The German department has good access to a wide variety of material resources including TV, video recorders, tape recorders and overhead projectors. There is also a computer room in the school and the building is broadband enabled. However, to date, information and communication technology (ICT) has not been used to any great extent to support the teaching and learning of German. However, one of the German teachers has a computer class with first-year students and it is praiseworthy that those students are encouraged to research aspects of German language and culture during that time. The German department stated that, in general, access to the computer room is difficult. In discussions with senior management, it emerged that management will shortly be in a position to subsidise the purchase of a lap-top and data projector for the modern languages department. This is commendable as, when implemented, this measure should further support and promote the sharing of resources as well as the integration of ICT into the language classroom.
Both teachers have dedicated classrooms. This is to be commended, particularly in the case of modern languages, where both the teachers and students can benefit from working in a subject specific environment. There were some displays of maps, posters, a notice board about German items of interest and samples of students’ work on the walls. It is suggested that this practice be further developed to include the further provision of student work and other visual stimuli. This would enable students to absorb many aspects of German language and culture and would be a means to respond to their different learning styles.
There is a range of co-curricular and extra-curricular activities on offer. Coláiste Éinde’s German department encourages students to take part in an exchange programme on offer and through the Comenius project it is hoped that even more opportunities will present themselves. Other co-curricular opportunities available to students include: German films and videos, the experience of cooking for carnival (Fasching) with the help of the native German Higher Diploma in Education (HDip) student currently in the school and involvement in the schools’ annual Language Week. However, it is recommended that the German department support the teaching and learning of the language by providing further co-curricular and extra-curricular activities. For example, the teachers could organise food-tasting events, encourage students to participate in the GDI debating competition and through the ‘taster programme’ interesting and exciting games and songs could be presented to the students as part of the module. Such activities benefit students and enhance the provision for the subject greatly in that they help to maintain the profile of the subject throughout the whole school population.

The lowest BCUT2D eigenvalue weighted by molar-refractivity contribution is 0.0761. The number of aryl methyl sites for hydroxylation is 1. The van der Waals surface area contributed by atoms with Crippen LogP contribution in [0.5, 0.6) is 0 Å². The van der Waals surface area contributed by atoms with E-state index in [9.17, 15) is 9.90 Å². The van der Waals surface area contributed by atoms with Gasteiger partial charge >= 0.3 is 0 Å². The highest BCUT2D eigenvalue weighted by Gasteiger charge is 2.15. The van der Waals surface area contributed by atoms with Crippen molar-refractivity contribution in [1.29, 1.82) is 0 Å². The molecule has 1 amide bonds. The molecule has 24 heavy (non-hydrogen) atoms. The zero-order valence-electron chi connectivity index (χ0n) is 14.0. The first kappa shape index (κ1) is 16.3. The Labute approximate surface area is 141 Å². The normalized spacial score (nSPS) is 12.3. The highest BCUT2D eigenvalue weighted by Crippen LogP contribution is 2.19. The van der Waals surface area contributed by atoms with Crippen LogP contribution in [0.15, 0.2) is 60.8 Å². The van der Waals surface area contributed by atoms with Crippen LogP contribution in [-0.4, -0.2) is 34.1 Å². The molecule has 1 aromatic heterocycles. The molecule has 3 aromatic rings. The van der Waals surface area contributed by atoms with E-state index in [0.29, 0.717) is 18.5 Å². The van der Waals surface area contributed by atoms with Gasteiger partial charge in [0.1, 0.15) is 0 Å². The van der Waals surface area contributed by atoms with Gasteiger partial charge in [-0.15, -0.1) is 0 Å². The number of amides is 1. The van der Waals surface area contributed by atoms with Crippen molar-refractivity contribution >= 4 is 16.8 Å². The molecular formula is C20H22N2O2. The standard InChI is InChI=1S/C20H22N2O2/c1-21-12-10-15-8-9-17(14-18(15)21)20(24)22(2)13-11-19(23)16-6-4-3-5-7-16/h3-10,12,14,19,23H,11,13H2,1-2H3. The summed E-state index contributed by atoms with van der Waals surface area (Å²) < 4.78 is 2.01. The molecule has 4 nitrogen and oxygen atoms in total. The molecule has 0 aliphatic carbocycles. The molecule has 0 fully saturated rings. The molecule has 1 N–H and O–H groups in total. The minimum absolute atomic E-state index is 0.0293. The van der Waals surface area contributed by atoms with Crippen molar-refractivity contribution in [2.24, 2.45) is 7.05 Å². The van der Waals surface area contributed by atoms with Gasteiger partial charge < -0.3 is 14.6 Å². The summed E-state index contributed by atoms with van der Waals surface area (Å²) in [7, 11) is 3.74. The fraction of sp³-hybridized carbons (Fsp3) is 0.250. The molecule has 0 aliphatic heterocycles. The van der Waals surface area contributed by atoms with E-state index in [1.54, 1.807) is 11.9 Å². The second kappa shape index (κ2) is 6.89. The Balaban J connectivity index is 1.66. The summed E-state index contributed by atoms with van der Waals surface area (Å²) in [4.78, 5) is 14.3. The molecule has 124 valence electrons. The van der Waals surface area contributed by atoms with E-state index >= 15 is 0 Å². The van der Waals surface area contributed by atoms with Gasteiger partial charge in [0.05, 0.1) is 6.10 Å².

Coláiste Éinde is actively engaged in development planning. Senior management has emphasised subject department planning and subject departments have been established. The teachers of German, French and Spanish have joined together to form a modern languages department. Teachers are facilitated to meet formally to discuss matters relating to the subject, with informal meetings taking place on the basis of need. Minutes of formal meetings are retained by the principal and teachers.
Planning documentation presented by the German teachers which was specific to German contained yearly schemes of work for each year group, a plan for the successful integration of ICT and several useful websites were listed. Aims and objectives were stated and topics and targets were outlined. References were also made to mixed-ability planning, cross curricular links and the resources underpinning the teaching and learning of German in the school. The initial planning which has been undertaken is good. Teachers are to be commended for the extent and quality of their collaborative subject planning which was simply stated and presented in a clear concise manner.